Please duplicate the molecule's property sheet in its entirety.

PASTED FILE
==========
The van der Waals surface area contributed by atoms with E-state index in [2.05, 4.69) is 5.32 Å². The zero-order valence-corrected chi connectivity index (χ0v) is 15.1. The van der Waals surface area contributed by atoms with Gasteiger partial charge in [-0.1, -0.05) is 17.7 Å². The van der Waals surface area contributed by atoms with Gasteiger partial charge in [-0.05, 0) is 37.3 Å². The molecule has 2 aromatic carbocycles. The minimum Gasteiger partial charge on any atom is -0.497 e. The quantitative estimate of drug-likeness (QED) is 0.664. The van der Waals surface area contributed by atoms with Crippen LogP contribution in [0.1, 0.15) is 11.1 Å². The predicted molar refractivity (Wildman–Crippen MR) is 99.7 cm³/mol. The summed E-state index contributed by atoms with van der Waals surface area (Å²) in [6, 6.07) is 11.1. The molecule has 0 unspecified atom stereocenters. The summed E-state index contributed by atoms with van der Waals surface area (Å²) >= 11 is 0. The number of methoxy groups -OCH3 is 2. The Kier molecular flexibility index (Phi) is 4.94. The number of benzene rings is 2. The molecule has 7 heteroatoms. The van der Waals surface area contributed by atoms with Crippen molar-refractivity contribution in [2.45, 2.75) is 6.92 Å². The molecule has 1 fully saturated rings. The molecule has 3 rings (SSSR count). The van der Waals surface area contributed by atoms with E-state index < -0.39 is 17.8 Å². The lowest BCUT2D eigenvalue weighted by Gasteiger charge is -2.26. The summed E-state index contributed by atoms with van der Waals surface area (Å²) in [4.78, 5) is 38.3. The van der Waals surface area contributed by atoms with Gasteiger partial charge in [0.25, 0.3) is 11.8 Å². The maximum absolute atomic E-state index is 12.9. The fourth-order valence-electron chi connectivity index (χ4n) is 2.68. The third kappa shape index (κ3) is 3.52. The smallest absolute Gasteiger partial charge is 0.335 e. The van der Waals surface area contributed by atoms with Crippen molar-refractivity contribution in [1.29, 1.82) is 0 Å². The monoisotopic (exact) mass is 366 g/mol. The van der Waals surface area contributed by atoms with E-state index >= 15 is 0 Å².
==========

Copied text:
The van der Waals surface area contributed by atoms with E-state index in [2.05, 4.69) is 5.32 Å². The zero-order valence-corrected chi connectivity index (χ0v) is 15.1. The van der Waals surface area contributed by atoms with Gasteiger partial charge in [-0.1, -0.05) is 17.7 Å². The van der Waals surface area contributed by atoms with Gasteiger partial charge in [-0.05, 0) is 37.3 Å². The molecule has 2 aromatic carbocycles. The minimum Gasteiger partial charge on any atom is -0.497 e. The quantitative estimate of drug-likeness (QED) is 0.664. The van der Waals surface area contributed by atoms with Crippen LogP contribution in [0.1, 0.15) is 11.1 Å². The predicted molar refractivity (Wildman–Crippen MR) is 99.7 cm³/mol. The summed E-state index contributed by atoms with van der Waals surface area (Å²) in [6, 6.07) is 11.1. The molecule has 0 unspecified atom stereocenters. The summed E-state index contributed by atoms with van der Waals surface area (Å²) >= 11 is 0. The number of methoxy groups -OCH3 is 2. The Kier molecular flexibility index (Phi) is 4.94. The number of benzene rings is 2. The molecule has 7 heteroatoms. The van der Waals surface area contributed by atoms with Crippen molar-refractivity contribution in [2.45, 2.75) is 6.92 Å². The molecule has 1 fully saturated rings. The molecule has 3 rings (SSSR count). The van der Waals surface area contributed by atoms with E-state index < -0.39 is 17.8 Å². The lowest BCUT2D eigenvalue weighted by Gasteiger charge is -2.26. The summed E-state index contributed by atoms with van der Waals surface area (Å²) in [4.78, 5) is 38.3. The van der Waals surface area contributed by atoms with Gasteiger partial charge in [0.25, 0.3) is 11.8 Å². The maximum absolute atomic E-state index is 12.9. The fourth-order valence-electron chi connectivity index (χ4n) is 2.68. The third kappa shape index (κ3) is 3.52. The smallest absolute Gasteiger partial charge is 0.335 e. The van der Waals surface area contributed by atoms with Crippen molar-refractivity contribution in [1.29, 1.82) is 0 Å². The monoisotopic (exact) mass is 366 g/mol. The van der Waals surface area contributed by atoms with E-state index >= 15 is 0 Å².